ControlNet Extension for Stable Diffusion – How Does It Work?

ControlNet using the “canny” model.

A new extension for Stable Diffusion called ControlNet has recently appeared on GitHub, and brings with it a revolutionary new way to use img2img with the popular AI image generator. ControlNet is a method that enables users to control the output of the Stable Diffusion model by specifying the areas of an input image to keep or discard. In this blog post, we will explore what ControlNet is and how it works.

What is ControlNet?

ControlNet is an extension to the Stable Diffusion model that gives users an extra layer of control when it comes to img2img processing. The main idea behind ControlNet is to use additional input conditions that tell the model exactly what to do. With ControlNet, users can control the output to further match an original source image, making it more versatile and applicable to many different use cases.

ControlNet is not a standalone model, but rather an extension that can be added to any Stable Diffusion model. ControlNet models come in two forms: blocked and trainable. The blocked form keeps the capabilities of the production-ready diffusion model, while the trainable variant can learn new conditions for picture synthesis by fine-tuning with tiny data sets.

How Does ControlNet Work?

ControlNet works by introducing an additional input condition known as a depth mask to the Stable Diffusion model. This input condition specifies the areas of an input image to keep or discard. The input condition is represented by a binary mask that indicates which pixels should be kept and which pixels should be discarded. The binary mask can be generated in several ways, such as drawing a rough outline of the object of interest or by using a segmentation model to generate the mask automatically. There are already several different segmentation models available such as depth, HED, canny and open pose.

Once the binary mask is generated, it is combined with the input image to form a new input. The Stable Diffusion model then takes this new input and generates an output image that is conditioned on the input condition. The output image will retain the parts of the input image that correspond to the areas in the binary mask and discard the rest of the original image.

The control provided by the binary mask can be fine-tuned by changing the weight value of the mask, which determines how much of the input image should be kept. This weight can be used to adjust the level of detail in the output image. For example, using the AUTOMATIC1111 web interface, setting the ControlNet weight to 1.5 will make the generated image closely match the original, whereas a weight value of 0.5 and below will generate a more unique image whilst still using the original mask as a base.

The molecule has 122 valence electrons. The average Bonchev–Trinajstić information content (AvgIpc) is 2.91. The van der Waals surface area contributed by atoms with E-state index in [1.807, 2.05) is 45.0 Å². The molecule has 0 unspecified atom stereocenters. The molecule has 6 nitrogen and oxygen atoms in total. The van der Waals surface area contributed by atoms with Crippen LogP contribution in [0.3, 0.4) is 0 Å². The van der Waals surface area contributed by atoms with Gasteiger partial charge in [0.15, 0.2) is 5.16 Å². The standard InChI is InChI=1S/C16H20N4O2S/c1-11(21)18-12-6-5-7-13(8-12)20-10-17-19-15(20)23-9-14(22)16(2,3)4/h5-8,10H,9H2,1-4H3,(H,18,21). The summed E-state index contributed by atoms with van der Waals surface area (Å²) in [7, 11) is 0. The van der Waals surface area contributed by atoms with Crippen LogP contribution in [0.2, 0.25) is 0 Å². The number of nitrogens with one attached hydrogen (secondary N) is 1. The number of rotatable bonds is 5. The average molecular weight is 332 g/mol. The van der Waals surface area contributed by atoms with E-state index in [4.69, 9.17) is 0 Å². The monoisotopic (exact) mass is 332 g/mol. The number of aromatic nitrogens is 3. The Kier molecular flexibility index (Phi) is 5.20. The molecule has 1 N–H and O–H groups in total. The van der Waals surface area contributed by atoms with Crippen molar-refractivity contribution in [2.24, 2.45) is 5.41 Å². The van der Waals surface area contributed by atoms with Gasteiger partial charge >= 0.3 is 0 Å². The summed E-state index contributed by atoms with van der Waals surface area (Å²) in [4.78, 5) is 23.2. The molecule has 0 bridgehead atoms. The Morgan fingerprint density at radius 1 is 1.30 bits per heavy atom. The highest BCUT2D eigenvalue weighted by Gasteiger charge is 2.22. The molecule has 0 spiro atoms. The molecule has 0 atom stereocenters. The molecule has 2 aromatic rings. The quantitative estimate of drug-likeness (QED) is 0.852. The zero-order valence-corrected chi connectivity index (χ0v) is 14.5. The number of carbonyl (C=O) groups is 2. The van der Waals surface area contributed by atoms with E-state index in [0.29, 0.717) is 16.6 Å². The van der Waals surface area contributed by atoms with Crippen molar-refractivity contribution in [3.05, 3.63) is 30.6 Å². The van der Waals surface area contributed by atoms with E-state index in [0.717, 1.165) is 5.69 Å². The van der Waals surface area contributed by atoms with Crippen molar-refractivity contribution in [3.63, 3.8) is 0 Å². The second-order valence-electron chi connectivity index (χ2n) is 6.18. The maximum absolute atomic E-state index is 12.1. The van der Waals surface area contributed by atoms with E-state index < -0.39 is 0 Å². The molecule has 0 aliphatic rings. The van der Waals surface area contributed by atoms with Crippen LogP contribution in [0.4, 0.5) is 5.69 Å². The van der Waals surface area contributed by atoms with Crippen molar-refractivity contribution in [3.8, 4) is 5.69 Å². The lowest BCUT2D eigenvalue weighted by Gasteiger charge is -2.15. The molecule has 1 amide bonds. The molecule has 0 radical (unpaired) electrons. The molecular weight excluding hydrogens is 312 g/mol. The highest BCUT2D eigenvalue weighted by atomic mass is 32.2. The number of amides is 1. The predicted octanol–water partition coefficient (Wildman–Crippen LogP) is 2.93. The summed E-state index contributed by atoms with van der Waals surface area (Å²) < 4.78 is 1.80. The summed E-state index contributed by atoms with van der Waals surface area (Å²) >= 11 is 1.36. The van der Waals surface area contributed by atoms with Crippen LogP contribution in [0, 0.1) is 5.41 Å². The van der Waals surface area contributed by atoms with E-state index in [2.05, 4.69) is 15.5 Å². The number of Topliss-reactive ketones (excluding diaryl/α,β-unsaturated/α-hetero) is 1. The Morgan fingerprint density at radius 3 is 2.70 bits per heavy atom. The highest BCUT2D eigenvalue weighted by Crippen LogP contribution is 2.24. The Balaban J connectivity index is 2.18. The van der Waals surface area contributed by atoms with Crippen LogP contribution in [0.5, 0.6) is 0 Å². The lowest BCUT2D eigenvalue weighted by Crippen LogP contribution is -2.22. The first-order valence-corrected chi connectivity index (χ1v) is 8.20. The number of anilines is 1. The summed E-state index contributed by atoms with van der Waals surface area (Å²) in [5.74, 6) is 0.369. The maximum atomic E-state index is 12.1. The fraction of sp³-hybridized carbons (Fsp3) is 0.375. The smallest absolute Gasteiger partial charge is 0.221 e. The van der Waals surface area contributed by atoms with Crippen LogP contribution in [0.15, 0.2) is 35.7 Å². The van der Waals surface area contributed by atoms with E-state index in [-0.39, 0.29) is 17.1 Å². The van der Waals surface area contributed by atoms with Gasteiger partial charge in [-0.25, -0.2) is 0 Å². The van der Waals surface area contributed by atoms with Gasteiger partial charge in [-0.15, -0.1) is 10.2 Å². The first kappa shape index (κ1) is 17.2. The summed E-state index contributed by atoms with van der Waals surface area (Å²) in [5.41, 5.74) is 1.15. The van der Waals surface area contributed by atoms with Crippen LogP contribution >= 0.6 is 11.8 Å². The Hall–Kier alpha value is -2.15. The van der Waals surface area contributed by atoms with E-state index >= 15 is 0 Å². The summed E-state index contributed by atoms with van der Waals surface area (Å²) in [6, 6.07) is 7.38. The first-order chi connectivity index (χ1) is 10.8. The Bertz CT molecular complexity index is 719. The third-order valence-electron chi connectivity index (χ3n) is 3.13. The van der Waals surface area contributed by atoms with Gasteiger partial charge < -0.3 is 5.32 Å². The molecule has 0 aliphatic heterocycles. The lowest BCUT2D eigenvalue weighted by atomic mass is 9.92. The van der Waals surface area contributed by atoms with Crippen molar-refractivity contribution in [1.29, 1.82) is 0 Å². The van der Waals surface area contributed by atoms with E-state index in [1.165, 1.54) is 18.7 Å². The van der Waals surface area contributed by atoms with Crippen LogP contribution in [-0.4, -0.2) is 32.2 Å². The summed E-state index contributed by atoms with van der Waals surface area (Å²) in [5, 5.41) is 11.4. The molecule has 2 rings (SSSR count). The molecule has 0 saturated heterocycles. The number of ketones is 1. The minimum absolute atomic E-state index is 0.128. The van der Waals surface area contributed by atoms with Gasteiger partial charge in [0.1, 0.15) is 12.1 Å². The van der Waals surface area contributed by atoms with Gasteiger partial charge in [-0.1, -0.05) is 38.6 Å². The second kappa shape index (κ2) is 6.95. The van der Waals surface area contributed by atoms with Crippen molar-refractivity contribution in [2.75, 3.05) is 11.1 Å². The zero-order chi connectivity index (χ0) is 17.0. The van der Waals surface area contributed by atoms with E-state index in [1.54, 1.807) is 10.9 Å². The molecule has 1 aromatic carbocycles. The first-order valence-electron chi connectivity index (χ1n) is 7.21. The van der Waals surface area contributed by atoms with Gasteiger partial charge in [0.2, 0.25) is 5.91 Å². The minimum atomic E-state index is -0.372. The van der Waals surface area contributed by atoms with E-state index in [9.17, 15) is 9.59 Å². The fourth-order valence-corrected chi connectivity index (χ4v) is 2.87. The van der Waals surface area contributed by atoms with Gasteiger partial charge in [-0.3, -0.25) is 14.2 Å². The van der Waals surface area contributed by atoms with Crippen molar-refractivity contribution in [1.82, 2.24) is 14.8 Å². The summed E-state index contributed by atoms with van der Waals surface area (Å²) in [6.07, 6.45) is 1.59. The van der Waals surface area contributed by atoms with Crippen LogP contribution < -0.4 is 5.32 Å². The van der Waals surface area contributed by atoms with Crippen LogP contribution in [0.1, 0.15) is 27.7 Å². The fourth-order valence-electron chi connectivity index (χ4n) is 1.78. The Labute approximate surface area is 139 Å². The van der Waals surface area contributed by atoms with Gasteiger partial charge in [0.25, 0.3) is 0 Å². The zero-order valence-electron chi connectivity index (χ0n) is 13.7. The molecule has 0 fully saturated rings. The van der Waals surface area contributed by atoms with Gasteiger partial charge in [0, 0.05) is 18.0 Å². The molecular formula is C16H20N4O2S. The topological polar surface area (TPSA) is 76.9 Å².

Applications of ControlNet

ControlNet has several potential applications in the field of generative AI, such as image synthesis, image editing, and design and concept creations. Here are some of the ways ControlNet can be used:

Image Synthesis: ControlNet can be used to synthesize images with specific objects or features. For example, by providing a binary mask that indicates which parts of an input image correspond to an object of interest, ControlNet can generate images with that object while ignoring the rest of the input. This is similar to existing inpainting techniques, however, the added control of the binary mask can give much better results!

Image Editing: ControlNet can be used to edit images by specifying which parts of an image to keep or discard. This can be used to remove unwanted objects from an image or to retain specific features while discarding the rest. AI applications which focus on image background removal and product mock-up photos could find great utility in the extension thanks to this.

Design and Concepts: For those who might already have existing concept art or designs, ControlNet can be a great way to uncover endless variations and alternate art styles. Game developers might wish to use ControlNet to generate hundreds of video game avatars, for example.

Since the extension is still new, people are still discovering lots of exciting use cases and ways to use it. It gives much better results than the original img2img technique, and it can also be used through the text2img section. In fact, depending if you use ControlNet in text2img or img2img can make quite a big difference in the output results. Using the img2img tab will let you use ControlNet alongside the original method, which can allow you to copy or match an original image with better accuracy. New concepts and designs might be easier on the text2img tab.

You can find more about ControlNet over at the official GitHub repo here:

If you’re using AUTOMATIC1111, ControlNet is already available as an extension in the “Extensions” tab, you can simply add it to your interface and reload the UI.